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The Concept of Human Dignity in International Law

Hoctor, Leah LU (2011) JIL702 20112
Department of Law
Abstract
As we have evolved, human beings have developed a wide range of disciplines and discourses through which we address, analyse, dissect, explore and seek to progress, various aspects of our lives and what it is to be a human person. When considered from the perspective of each of these individual disciplines or vantage points different human features and aspects become the focus, depending on the lens used to observe.

In medical terms human beings are comprised of cells, nervous systems, and skeletons. We have heartbeats and thought processes. We are born and we die. In the rubric of social sciences the focus is on our methods of communication with one another, our construction of family units and our creation of political and economic... (More)
As we have evolved, human beings have developed a wide range of disciplines and discourses through which we address, analyse, dissect, explore and seek to progress, various aspects of our lives and what it is to be a human person. When considered from the perspective of each of these individual disciplines or vantage points different human features and aspects become the focus, depending on the lens used to observe.

In medical terms human beings are comprised of cells, nervous systems, and skeletons. We have heartbeats and thought processes. We are born and we die. In the rubric of social sciences the focus is on our methods of communication with one another, our construction of family units and our creation of political and economic systems and structures. While in psychological discourse, we are the stuff of conscious and subconscious desires, expectations and habits.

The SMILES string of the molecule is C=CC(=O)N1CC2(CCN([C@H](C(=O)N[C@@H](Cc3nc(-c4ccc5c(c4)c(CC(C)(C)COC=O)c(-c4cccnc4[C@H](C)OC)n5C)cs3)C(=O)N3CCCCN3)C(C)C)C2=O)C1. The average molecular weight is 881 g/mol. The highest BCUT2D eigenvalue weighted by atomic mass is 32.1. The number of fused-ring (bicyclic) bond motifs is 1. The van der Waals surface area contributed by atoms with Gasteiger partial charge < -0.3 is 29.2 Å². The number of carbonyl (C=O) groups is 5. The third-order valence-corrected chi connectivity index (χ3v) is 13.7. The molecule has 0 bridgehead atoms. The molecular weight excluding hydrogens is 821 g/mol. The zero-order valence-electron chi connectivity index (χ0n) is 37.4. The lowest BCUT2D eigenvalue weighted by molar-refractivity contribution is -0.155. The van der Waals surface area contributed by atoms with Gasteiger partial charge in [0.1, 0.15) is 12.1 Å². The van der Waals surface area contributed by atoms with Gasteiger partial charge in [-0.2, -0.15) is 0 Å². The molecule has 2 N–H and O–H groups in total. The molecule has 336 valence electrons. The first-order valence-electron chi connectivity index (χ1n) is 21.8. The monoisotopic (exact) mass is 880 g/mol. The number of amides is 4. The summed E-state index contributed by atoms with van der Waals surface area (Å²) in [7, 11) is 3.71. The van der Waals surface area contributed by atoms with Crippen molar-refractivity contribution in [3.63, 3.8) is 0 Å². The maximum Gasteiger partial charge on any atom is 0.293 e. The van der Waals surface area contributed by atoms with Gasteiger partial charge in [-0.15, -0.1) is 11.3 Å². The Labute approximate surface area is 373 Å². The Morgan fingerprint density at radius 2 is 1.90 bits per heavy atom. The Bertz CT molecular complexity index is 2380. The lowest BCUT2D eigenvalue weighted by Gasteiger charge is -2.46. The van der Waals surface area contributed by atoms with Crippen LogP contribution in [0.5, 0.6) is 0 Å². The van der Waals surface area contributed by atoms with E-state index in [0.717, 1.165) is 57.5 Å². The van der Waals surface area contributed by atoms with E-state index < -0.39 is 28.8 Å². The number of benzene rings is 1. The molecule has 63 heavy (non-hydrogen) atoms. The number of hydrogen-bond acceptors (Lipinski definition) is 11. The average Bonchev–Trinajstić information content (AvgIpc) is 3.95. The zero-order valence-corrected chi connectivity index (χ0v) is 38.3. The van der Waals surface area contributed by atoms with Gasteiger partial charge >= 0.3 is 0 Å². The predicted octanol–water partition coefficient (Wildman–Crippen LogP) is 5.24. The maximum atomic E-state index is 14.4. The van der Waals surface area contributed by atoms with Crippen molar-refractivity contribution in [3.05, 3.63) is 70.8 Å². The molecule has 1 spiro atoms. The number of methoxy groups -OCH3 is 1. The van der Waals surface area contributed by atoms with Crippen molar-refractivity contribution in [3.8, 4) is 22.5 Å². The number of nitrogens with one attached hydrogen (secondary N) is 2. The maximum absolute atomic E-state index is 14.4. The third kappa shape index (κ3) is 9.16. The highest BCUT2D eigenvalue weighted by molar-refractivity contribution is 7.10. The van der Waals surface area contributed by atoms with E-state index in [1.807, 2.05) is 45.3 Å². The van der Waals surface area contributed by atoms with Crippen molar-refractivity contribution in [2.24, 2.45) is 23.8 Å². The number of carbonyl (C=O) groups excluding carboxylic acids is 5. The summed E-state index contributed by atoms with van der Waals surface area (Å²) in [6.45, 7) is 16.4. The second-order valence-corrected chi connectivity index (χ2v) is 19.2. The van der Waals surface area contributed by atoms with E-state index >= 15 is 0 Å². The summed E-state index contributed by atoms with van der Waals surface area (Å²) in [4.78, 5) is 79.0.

Overtime, as our methods of research and communication develop, we deepen, expand and refine our knowledge of ourselves, as human beings, and of the systems and structures we have put in place. In turn each of the disciplines and discourses we have created grows in scope and sophistication.

Law and politics, and individual legal and political systems, are no different. They are simply the regimes that we as human beings have constructed in order to define and regulate certain aspects of our interactions and interplay, at the interpersonal, local, national, regional or international level. Meanwhile, as with other disciplines, we have developed terminology and discourse to complement their construction and which we use to describe and discuss them. Concepts such as nationality, government, democracy, rule of law, are examples of the frameworks through which we analyse these legal and political systems and structures. They are the constructs that allow us to deal objectively with these systems and the very human interests and modus operandi out of which they have been created and which enable their operation. Constructs that in many respects enable us to secede responsibility for the impacts that these human creations have on our own, and our fellow human beings’ lives.